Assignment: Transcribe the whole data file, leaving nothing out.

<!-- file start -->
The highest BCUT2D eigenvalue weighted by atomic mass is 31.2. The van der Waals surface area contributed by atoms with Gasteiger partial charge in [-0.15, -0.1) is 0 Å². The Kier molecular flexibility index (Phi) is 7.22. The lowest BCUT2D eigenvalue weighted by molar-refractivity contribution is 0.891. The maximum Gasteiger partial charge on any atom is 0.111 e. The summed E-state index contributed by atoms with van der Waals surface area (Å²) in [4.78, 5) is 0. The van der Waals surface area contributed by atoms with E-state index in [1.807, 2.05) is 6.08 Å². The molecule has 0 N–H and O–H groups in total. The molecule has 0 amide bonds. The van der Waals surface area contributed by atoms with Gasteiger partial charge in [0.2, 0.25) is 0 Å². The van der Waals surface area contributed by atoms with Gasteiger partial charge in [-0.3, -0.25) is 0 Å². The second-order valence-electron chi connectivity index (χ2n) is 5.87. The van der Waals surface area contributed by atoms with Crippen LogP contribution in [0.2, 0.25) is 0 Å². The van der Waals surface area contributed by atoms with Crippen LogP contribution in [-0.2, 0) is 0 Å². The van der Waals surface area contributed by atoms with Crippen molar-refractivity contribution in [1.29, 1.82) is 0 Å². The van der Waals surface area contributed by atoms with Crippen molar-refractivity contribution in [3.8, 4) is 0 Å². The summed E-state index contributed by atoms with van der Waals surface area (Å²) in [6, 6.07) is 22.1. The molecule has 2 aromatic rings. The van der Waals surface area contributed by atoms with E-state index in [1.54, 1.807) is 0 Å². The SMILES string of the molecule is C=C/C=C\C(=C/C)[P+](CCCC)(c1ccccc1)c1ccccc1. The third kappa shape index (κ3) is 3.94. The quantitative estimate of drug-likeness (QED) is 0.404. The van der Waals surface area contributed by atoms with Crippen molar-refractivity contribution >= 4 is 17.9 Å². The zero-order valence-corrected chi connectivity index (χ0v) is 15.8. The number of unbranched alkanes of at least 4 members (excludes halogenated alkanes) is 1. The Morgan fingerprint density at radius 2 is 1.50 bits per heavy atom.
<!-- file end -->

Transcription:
The highest BCUT2D eigenvalue weighted by atomic mass is 31.2. The van der Waals surface area contributed by atoms with Gasteiger partial charge in [-0.15, -0.1) is 0 Å². The Kier molecular flexibility index (Phi) is 7.22. The lowest BCUT2D eigenvalue weighted by molar-refractivity contribution is 0.891. The maximum Gasteiger partial charge on any atom is 0.111 e. The summed E-state index contributed by atoms with van der Waals surface area (Å²) in [4.78, 5) is 0. The van der Waals surface area contributed by atoms with E-state index in [1.807, 2.05) is 6.08 Å². The molecule has 0 N–H and O–H groups in total. The molecule has 0 amide bonds. The van der Waals surface area contributed by atoms with Gasteiger partial charge in [0.2, 0.25) is 0 Å². The van der Waals surface area contributed by atoms with Gasteiger partial charge in [-0.3, -0.25) is 0 Å². The second-order valence-electron chi connectivity index (χ2n) is 5.87. The van der Waals surface area contributed by atoms with Crippen LogP contribution in [0.2, 0.25) is 0 Å². The van der Waals surface area contributed by atoms with Crippen LogP contribution in [-0.2, 0) is 0 Å². The van der Waals surface area contributed by atoms with Crippen molar-refractivity contribution in [1.29, 1.82) is 0 Å². The van der Waals surface area contributed by atoms with Crippen molar-refractivity contribution in [3.8, 4) is 0 Å². The summed E-state index contributed by atoms with van der Waals surface area (Å²) in [6, 6.07) is 22.1. The molecule has 2 aromatic rings. The van der Waals surface area contributed by atoms with E-state index in [1.54, 1.807) is 0 Å². The SMILES string of the molecule is C=C/C=C\C(=C/C)[P+](CCCC)(c1ccccc1)c1ccccc1. The third kappa shape index (κ3) is 3.94. The quantitative estimate of drug-likeness (QED) is 0.404. The van der Waals surface area contributed by atoms with Crippen molar-refractivity contribution >= 4 is 17.9 Å². The zero-order valence-corrected chi connectivity index (χ0v) is 15.8. The number of unbranched alkanes of at least 4 members (excludes halogenated alkanes) is 1. The Morgan fingerprint density at radius 2 is 1.50 bits per heavy atom.